Chellah, or Chella, (شالة) is a necropolis and complex of ancient and medieval ruins that lie on the outskirts of Rabat, Morocco’s Ville Nouvelle, or modern section. This site is the most ancient human settlement on the mouth of the Bou Regreg River.
The Phoenicians and the Carthaginians, who founded several colonies in Morocco, probably inhabited the banks of the Bou Regreg. Chellah contains the ruins of a Roman town known as Sala Colonia and referred to as Sala by Ptolemy. Extant are ruined Roman architectural elements including a Decumanus Maximus, as well as those of a forum and a triumphal arch.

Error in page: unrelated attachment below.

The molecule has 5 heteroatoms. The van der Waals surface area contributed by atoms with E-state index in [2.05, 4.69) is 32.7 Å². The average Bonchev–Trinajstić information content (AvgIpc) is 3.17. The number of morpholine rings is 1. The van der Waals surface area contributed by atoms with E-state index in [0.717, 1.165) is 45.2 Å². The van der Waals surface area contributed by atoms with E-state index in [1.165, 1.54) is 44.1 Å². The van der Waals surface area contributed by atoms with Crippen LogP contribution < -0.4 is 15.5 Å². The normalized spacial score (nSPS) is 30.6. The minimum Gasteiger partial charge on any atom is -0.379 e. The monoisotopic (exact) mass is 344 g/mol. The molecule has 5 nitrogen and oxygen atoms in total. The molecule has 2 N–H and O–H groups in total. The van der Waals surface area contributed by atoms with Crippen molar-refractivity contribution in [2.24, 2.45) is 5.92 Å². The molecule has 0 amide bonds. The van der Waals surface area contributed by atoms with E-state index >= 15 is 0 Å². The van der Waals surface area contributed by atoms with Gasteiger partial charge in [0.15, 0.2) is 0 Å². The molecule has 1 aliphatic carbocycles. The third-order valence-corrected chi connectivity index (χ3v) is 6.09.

The site was abandoned in 1154 AD in favour of nearby Salé. The Almohad dynasty used the ghost town as a necropolis. In the mid-14th century, a Merinid sultan, Abu l-Hasan, built several monuments and the main gate (dated to 1339). These later Merinid additions included a mosque, a zawiya, and royal tombs, including that of Abu l-Hasan.
Many of the structures in Chellah were damaged by an 18th century earthquake. The site has been converted to a garden and tourist venue.